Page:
In 2013, the occupancy rate for the nearly 5 million hotel rooms across the U.S. was 62.2 percent, according to the American Hotels and Lodging Association. That same year, the average room rate was $110.35, which means the 37.8 percent of vacant rooms cost hotel chains billions of dollars in sales.
Hotels have always tracked customer trends to determine how they should price their rooms to avoid vacancies. But with more detailed data and predictive analytics allowing businesses to develop a greater understanding for the variables that impact how well they can sell their rooms, the industry will be better prepared for the challenges it faces in renting rooms. By recognizing what guests want and how they can properly structure the cost of their space, hotels can generate a rise in bookings and not leave money behind in an empty room.
Raising the RevPAR
It starts with gathering data, which hotels already have a lot of. Years of customer records, hotel expense reports, booking trends and the competition's rates all factor in to determining how a hotel should price its rooms. Factors such as weather, major events near a location and other variables play a role as well.
"Hotels can generate a rise in bookings and not leave money behind in an empty room."
However, the main data hotels study is RevPAR, which is revenue per available room. By dividing the room revenue by the number of rooms in the hotel, a company can figure out how much profit it earn per room. That number is then multiplied by the number of days in a time period the hotel wants to study, so analysts can see how much money per day they bring in. The higher the RevPAR, the more profits the company takes in, according to Hotel News Now.
Predictive analytics utilize similar data to help hotels increase RevPAR. Computer software sorts through all of the information a hotel has gathered and optimizes room prices. By giving hotels the best price a room should be listed as, the business has a better chance to find customers to fill the vacancies and raise revenue. A discounted room is better than an empty one, and the process could lead to large profits.
Getting more from guests
Hyatt Hotels, which had 587 properties around the world at the end of 2014, has invested heavily in predictive analytics. Its goal, like many others in the industry, was to eliminate vacancies and raise RevPAR. But the chain's executives had other goals as well.
Hyatt has a loyal group of regular customers, who are tracked through a membership program. Instead of trying to find new customers, the company studied data to determine how to get their return base of clients to spend more money.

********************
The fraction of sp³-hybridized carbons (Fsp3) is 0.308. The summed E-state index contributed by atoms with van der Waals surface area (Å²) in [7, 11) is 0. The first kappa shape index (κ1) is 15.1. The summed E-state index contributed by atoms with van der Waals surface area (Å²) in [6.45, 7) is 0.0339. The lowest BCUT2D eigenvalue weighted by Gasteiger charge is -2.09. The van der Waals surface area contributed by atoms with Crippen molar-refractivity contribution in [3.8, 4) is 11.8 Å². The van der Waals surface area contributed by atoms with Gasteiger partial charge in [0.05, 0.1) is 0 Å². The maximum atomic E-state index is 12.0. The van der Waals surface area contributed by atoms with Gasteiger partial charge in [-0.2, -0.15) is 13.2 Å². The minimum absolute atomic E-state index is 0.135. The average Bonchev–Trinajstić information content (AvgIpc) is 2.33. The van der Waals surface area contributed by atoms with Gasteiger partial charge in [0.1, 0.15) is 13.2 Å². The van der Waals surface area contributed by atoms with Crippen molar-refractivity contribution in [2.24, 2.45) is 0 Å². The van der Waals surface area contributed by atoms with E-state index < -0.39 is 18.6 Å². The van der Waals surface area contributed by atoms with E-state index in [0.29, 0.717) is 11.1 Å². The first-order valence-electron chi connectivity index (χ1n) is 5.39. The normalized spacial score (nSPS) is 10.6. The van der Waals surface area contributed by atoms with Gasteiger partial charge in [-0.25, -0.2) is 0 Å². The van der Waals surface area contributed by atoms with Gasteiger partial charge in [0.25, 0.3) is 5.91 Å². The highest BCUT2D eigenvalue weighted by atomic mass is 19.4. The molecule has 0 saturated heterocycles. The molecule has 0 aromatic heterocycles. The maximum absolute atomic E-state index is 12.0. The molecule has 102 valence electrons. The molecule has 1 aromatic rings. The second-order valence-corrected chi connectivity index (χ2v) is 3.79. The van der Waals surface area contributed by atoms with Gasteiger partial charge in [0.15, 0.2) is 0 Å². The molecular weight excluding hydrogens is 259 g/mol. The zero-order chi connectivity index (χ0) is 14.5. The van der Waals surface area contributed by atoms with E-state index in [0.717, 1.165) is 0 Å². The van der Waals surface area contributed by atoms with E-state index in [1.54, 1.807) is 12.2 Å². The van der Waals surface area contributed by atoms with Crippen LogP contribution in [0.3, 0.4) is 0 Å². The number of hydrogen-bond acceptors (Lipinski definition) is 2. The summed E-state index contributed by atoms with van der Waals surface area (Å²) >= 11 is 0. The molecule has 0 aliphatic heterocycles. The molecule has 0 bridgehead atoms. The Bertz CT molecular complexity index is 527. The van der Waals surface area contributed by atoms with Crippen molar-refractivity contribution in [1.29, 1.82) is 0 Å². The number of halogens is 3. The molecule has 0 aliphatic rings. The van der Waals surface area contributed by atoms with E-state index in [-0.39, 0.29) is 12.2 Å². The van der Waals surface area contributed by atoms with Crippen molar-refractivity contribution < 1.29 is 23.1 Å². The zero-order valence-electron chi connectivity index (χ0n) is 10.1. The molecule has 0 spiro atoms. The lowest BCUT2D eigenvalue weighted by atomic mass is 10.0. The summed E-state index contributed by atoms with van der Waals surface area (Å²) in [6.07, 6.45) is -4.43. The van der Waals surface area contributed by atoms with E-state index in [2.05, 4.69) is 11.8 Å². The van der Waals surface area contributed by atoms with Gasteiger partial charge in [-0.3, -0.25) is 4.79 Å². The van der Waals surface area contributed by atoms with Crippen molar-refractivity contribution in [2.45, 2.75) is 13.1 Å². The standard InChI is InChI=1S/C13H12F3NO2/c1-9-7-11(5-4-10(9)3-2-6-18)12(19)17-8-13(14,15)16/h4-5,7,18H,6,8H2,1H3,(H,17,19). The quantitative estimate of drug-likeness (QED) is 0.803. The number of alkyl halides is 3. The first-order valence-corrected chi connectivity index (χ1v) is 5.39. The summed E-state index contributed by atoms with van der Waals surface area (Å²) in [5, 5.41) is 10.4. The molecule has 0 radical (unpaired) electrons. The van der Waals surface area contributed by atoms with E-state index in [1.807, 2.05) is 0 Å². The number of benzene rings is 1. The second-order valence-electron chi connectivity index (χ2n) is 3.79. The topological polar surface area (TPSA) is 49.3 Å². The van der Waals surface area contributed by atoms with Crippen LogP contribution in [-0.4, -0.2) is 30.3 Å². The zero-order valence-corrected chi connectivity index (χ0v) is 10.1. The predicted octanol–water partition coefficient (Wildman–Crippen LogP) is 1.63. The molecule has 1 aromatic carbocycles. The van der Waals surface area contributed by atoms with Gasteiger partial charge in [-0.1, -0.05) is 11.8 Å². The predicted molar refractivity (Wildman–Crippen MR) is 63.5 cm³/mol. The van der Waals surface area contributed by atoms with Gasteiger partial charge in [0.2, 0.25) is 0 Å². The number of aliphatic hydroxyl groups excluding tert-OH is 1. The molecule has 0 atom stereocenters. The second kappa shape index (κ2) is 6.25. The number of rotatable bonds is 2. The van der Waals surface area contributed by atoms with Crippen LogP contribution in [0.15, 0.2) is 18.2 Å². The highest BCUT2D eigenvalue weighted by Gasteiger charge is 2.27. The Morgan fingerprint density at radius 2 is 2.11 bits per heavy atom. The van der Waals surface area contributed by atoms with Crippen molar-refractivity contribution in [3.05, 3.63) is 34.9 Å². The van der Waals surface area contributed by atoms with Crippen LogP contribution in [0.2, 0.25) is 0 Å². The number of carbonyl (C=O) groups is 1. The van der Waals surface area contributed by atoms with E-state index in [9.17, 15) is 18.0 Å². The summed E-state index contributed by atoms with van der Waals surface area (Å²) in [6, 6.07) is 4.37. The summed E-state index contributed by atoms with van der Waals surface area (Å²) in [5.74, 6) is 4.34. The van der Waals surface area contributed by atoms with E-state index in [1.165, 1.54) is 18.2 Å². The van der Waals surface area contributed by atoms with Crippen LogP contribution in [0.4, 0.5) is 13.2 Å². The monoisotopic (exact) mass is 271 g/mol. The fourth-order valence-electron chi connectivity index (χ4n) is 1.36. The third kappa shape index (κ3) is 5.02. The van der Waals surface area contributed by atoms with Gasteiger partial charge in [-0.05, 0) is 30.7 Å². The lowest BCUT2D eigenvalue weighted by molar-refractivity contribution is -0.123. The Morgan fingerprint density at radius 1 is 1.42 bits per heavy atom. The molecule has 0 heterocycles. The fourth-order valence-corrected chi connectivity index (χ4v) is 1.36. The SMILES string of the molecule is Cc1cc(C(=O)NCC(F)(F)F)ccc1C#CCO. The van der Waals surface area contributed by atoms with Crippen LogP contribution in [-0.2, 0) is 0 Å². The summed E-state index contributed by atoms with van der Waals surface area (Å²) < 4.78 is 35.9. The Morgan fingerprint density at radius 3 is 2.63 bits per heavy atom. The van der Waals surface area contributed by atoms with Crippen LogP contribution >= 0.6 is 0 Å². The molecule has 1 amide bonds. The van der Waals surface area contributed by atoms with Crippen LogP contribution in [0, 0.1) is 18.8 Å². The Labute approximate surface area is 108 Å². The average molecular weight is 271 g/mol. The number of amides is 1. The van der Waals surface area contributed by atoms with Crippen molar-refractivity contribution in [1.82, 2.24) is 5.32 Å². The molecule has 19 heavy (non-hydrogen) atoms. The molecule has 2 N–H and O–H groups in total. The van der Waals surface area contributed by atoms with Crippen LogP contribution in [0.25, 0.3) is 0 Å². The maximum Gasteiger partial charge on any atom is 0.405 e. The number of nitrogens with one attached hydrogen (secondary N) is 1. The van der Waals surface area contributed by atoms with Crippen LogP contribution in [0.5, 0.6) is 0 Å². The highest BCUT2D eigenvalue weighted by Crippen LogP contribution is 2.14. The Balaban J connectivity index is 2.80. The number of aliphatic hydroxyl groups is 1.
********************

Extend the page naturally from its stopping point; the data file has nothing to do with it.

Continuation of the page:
Chris Brogan, Hyatt's senior vice president of strategy and analysis, told Tnooz the business adopted a model similar to Amazon, telling customers, "If you like this, you might like that." By studying when their customers booked rooms, what type of amenities they looked for and how much they were willing to pay, Hyatt's predictive analytics program assisted the company in marketing to its trusted regulars.
"The math is the math," Brogan said. "It only takes you so far. Our operations colleagues have the discretion to act or not on the data points. But we need them to tell us if they acted on the prompt or if they ignored it so that we can keep our data clean."
Hyatt implemented the program last year, and found its early returns to be positive. At Hyatt's U.S. properties in 2014, the average incremental room revenue, post-reservation, increased 60 percent compared to the data from 2013.
By suggesting new offers for their customers to take advantage of, Hyatt is also gaining a better understanding of their customers. Doing so allows them to keep making relevant offers, that will then drive revenue in other areas of the hotel, including at restaurants, pools and room service. The more their customers take advantage of the offers, the more information Hyatt has to work with about what visitors are looking for. This can help Hyatt price its rooms at a better price point. In 2014, Hyatt increased room fees by an average of 13 percent, according to USA Today.
"The program has been a success," continued Brogan. "So we're expanding it to include additional touch points, such as transactional emails and confirmation emails. We're also using the data to craft messages that are more persuasive."
As predictive analytics programs continue to advance, hotels will seek out new ways to implement their powers. By helping fill vacancies and upsell products to customers, the industry has seen the value of what reviewing data can do with the hopes it will lead to greater profits down the road.